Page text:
while they were in this world, are nothing but self-deceiving delusions.

30). God has proposed to us the "mystery of godliness," that is, the person of His incarnate Son and His mediatorial work, as the supreme object of our faith and meditation. In this "mystery" we are called upon to behold the highest exhibition of the divine wisdom, goodness, and condescension. The Son of God assumed manhood by union with Himself, thereby constituting the same person in two natures, yet infinitely distinct as those of God and man. Thereby the Infinite became finite, the Eternal temporal, and the Immortal mortal, yet continued still infinite, eternal and immortal.

It cannot be expected that those who are drowned in the love of the world will have any true apprehension of Christ, or any real desire for it. But for those who have "tasted that the Lord is gracious" (1 Pet. 2:3), how foolish we would be if we gave all our time and strength to other things, to the neglect of diligent searching of Scripture to obtain a fuller knowledge of Him.

Man is "born to trouble as the sparks fly upward," but the same Scriptures reveal a divinely appointed relief from all the evils to which fallen man is heir—so that we may not faint under them, but gain the victory over them.

Listen to the testimony of one who passed through a far deeper sea of trial than the great majority of men:

We are troubled on every side, yet not distressed; we are perplexed, but not in despair; persecuted, but not forsaken; cast down, but not destroyed . . . For which cause we faint not: but though our outward man perish, yet the inward is renewed day by day. For our light affliction, which is but for a moment, worketh for us a far more exceeding and eternal weight of glory: while we look not at the things which are seen . . . but the things which are not seen are eternal (2 Cor. 4:8; 4:16-18).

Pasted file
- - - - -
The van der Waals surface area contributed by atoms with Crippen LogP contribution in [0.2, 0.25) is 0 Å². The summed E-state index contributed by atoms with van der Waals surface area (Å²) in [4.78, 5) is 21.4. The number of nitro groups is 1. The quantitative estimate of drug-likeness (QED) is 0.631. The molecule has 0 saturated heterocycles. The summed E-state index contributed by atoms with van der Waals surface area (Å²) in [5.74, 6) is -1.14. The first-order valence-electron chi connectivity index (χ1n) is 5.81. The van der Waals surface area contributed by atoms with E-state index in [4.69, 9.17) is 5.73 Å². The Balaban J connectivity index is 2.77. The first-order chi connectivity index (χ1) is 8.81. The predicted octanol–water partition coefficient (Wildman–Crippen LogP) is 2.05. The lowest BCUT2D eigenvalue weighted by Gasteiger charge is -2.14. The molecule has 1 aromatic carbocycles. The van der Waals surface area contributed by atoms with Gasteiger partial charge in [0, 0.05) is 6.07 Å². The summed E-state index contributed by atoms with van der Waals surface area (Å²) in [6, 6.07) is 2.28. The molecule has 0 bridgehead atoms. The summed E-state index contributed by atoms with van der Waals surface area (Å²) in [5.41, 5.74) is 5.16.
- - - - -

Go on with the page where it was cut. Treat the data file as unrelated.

It is beholding by faith things which "are not seen" by the eye (which the spiritually poverty-stricken occupants of palaces and millionaire mansions know nothing of), the things that are spiritual and eternal, which alleviates the Christian’s afflictions. Of these unseen, eternal things the supernal glories of Christ are the principal. He who can contemplate Him who is "the Lord of glory," will, when "all around gives way," be lifted out of himself and delivered from the prevailing power of evil.

Not until the mind arrives at a fixed judgment that all things here are transitory and reach only to outward man—that everything under the sun is but "vanity and vexation of spirit," and there are other things incalculably better to comfort and satisfy the heart—not till then will we ever be delivered from spending our lives in fear, distress, and sorrow. Christ alone can satisfy the heart. And when He does truly satisfy, the language of the soul is, "Whom have I in heaven but thee? and there is none upon earth that I desire beside thee" (Ps. 73:25).

How slight and shadowy, how petty and puerile are those things from which the trials of men arise! They all grow from the one root of the over-valuation of temporal things. Money cannot purchase joy of soul. Health does not insure happiness. A beautiful home will not satisfy the heart. Earthly friends, no matter how loyal and loving, cannot speak peace to a sin-burdened conscience, nor impart eternal life. Envy, covetousness, discontent, receive their death wound when Christ, in all His loveliness, is revealed as the "chiefest among ten thousand" (Song 5:10).